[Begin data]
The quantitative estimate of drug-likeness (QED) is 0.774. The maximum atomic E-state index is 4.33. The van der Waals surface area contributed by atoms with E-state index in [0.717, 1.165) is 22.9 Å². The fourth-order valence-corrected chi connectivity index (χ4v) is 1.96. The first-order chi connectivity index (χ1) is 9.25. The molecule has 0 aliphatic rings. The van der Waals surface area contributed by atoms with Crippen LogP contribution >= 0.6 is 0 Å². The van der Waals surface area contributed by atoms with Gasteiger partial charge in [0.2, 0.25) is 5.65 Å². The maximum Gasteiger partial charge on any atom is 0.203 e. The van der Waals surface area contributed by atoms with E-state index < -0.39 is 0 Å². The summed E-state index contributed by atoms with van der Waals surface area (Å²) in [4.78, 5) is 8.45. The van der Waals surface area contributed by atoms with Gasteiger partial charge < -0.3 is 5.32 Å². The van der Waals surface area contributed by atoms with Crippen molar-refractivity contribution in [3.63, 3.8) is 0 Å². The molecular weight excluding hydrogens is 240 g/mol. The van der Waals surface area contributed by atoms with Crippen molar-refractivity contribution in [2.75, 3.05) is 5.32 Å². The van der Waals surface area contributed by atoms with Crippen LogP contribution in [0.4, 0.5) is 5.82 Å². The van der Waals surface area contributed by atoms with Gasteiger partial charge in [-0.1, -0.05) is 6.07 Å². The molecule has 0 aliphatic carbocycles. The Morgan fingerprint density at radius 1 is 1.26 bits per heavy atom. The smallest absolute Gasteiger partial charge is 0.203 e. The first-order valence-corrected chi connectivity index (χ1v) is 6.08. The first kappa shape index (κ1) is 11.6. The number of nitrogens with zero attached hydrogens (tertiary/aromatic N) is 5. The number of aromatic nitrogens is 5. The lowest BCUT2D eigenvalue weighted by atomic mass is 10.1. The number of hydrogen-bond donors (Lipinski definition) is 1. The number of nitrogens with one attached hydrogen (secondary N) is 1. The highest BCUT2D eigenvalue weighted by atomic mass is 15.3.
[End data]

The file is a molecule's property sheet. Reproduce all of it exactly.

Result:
The quantitative estimate of drug-likeness (QED) is 0.774. The maximum atomic E-state index is 4.33. The van der Waals surface area contributed by atoms with E-state index in [0.717, 1.165) is 22.9 Å². The fourth-order valence-corrected chi connectivity index (χ4v) is 1.96. The first-order chi connectivity index (χ1) is 9.25. The molecule has 0 aliphatic rings. The van der Waals surface area contributed by atoms with Crippen LogP contribution >= 0.6 is 0 Å². The van der Waals surface area contributed by atoms with Gasteiger partial charge in [0.2, 0.25) is 5.65 Å². The maximum Gasteiger partial charge on any atom is 0.203 e. The van der Waals surface area contributed by atoms with E-state index < -0.39 is 0 Å². The summed E-state index contributed by atoms with van der Waals surface area (Å²) in [4.78, 5) is 8.45. The van der Waals surface area contributed by atoms with Gasteiger partial charge < -0.3 is 5.32 Å². The van der Waals surface area contributed by atoms with Crippen molar-refractivity contribution in [3.63, 3.8) is 0 Å². The molecular weight excluding hydrogens is 240 g/mol. The van der Waals surface area contributed by atoms with Crippen molar-refractivity contribution in [2.75, 3.05) is 5.32 Å². The van der Waals surface area contributed by atoms with Crippen LogP contribution in [0.4, 0.5) is 5.82 Å². The van der Waals surface area contributed by atoms with Gasteiger partial charge in [-0.1, -0.05) is 6.07 Å². The molecule has 0 aliphatic carbocycles. The Morgan fingerprint density at radius 1 is 1.26 bits per heavy atom. The smallest absolute Gasteiger partial charge is 0.203 e. The first-order valence-corrected chi connectivity index (χ1v) is 6.08. The first kappa shape index (κ1) is 11.6. The number of nitrogens with zero attached hydrogens (tertiary/aromatic N) is 5. The number of aromatic nitrogens is 5. The lowest BCUT2D eigenvalue weighted by atomic mass is 10.1. The number of hydrogen-bond donors (Lipinski definition) is 1. The number of nitrogens with one attached hydrogen (secondary N) is 1. The highest BCUT2D eigenvalue weighted by atomic mass is 15.3.